SharecloseShare pageCopy linkAbout sharingimage sourceReutersThe World Bank has halted funding for projects in Afghanistan after the Taliban seized control of the country.It cited concerns over how the Taliban’s takeover will impact “the country’s development prospects, especially for women”.The move comes just days after the International Monetary Fund (IMF) suspended payments to Afghanistan.The Biden administration has also frozen the assets of Afghanistan’s central bank that are held in the US.”We have paused disbursements in our operations in Afghanistan and we are closely monitoring and assessing the situation in line with our internal policies and procedures,” a World Bank spokesperson told the BBC.”We will continue to consult closely with the international community and development partners. Together with our partners we are exploring ways we can remain engaged to preserve hard-won development gains and continue to support the people of Afghanistan.”What next for Afghanistan’s economy?Since 2002 the Washington-based financial institution has committed more than $5.3bn (£3.9bn) to reconstruction and development projects in Afghanistan.On Friday, the World Bank told staff that its Kabul-based team and their immediate families had been safely evacuated from Afghanistan to Pakistan.The decision by the World Bank to suspend payments to Afghanistan is the latest financial blow to the country’s new government.Last week, the IMF announced that Afghanistan will no longer be able to access the global lender’s resources.An IMF spokesperson said it was due to “lack of clarity within the international community” over recognising a government in Afghanistan. Around $440m of new monetary reserves had been set to be made available to the country from 23 August.Also in the days after the Taliban took control of Kabul, the White House said any assets that Afghanistan’s central bank has in the US would not be made available to the Taliban. Da Afghanistan Bank has reserves of roughly $9bn, most of which is held in the US.You may also be interested in:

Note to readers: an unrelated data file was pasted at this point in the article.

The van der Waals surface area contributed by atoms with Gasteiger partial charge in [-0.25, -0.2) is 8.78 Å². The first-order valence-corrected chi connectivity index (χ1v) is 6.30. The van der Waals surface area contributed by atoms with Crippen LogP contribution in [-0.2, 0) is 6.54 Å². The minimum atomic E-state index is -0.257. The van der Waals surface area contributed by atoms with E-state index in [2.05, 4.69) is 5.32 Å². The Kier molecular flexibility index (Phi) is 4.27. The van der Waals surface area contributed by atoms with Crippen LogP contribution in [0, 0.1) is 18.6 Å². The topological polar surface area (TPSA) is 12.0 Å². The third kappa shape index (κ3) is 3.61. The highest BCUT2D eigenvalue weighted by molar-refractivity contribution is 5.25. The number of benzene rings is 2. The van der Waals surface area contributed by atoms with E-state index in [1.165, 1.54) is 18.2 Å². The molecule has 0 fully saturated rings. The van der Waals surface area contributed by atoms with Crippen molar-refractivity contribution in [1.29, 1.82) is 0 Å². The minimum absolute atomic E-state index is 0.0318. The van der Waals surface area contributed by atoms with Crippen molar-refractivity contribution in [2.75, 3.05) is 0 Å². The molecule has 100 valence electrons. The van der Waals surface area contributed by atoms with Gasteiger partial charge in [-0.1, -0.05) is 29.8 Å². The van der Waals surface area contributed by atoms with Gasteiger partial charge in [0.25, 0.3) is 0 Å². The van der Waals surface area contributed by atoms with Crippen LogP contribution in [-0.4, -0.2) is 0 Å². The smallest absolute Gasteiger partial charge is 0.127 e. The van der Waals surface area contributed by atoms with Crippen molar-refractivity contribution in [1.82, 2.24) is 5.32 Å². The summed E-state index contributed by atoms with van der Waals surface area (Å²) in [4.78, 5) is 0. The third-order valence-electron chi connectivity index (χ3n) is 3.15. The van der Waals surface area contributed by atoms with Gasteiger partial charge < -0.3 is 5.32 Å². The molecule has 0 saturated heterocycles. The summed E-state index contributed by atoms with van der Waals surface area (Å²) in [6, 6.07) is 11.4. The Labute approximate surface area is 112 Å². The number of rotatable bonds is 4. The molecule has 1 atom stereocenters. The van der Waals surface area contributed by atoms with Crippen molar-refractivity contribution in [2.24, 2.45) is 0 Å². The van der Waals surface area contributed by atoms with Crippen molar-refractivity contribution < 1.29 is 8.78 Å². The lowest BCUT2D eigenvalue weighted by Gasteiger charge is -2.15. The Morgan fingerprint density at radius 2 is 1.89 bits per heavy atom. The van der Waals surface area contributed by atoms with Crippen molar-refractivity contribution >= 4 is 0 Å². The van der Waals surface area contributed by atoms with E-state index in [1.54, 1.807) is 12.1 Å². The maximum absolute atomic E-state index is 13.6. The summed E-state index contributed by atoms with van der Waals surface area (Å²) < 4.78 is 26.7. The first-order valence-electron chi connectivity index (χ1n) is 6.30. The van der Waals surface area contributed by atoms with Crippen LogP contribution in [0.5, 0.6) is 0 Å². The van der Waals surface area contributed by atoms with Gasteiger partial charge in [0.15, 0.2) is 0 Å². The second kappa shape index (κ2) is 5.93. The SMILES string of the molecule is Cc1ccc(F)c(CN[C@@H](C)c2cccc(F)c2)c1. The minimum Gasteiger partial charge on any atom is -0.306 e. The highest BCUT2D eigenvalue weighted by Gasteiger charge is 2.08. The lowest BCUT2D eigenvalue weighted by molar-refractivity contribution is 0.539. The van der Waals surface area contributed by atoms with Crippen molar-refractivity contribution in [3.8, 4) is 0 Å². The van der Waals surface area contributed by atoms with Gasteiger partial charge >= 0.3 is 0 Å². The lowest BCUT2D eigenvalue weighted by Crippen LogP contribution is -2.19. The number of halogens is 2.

SharecloseShare pageCopy linkAbout sharingAs more people in the US are asked to prove they have been vaccinated in order to work, study or socialise, a flourishing black market in fake vaccination cards has sprung up. But what can be done to tackle it?The operator behind “Covid19vaccinecardsss” took just seconds to reply. One of a slew of Instagram accounts hawking fake proof of Covid-19 vaccination cards, whoever was running the page was eager to sell, inviting the BBC to move over to an encrypted messaging app to make a deal.For $100 (£70), the vendor would deliver a “registered” card, with either the logo of the US Centers for Diseases Control and Prevention (CDC) or Britain’s National Health Service.Payment could be made in Apple Pay or Bitcoin and delivery would be “discrete” and within 24 hours, they promised.”Your cards will be saved into the database system,” they told the BBC. “[These are] very good original vaccine cards, no worries.”As the Delta variant of coronavirus sweeps the US, businesses, universities and cities such as New York and San Francisco have introduced vaccine mandates to boost uptake of jabs. But vaccine hesitancy remains high and a cottage industry for bogus inoculation cards has emerged to help people get around the rules. Fakes have been sold on platforms from eBay to Whatsapp and there have been high profile busts, with warnings that counterfeiters and buyers could face jail. Yet users, authorities and many others are sceptical that the use of false cards can be stopped.Jennifer is head bartender at the busy Peculiar Pub in Greenwich Village, New York, where customers must show proof of vaccination in order to enter as part of a citywide mandate affecting bars, gyms and other indoor venues. No one’s raised her suspicions yet but she thinks it will be “really hard” to spot fake vaccination documents, which in New York can take the form of a paper card from the health authorities or merely a photo of that card. “As long as it’s printed and you can just write a date, how am I going to know the person that injected you and where you got it? There are hundreds and thousands of vaccination sites in the US, people can come to your home now to give you the vaccine.”Counterfeiters appear to be doing brisk business.Last week, customs officials in Memphis, Tennessee and Anchorage, Alaska seized 6,000 false vaccination cards in separate shipments from China destined for recipients across the US.They were printed with the CDC logo and closely resembled the genuine cards given to US citizens when they get vaccinated. However, when officials looked closer they noticed spelling mistakes and poor printing quality. Two visitors from the mainland were arrested Sunday at Honolulu’s airport for violating an Emergency Proclamation by falsifying vaccination cards to travel to Hawaiʻi. Investigators from the AG’s office made the arrests after following up on a tip from a community member.— Governor David Ige (@GovHawaii) August 11, 2021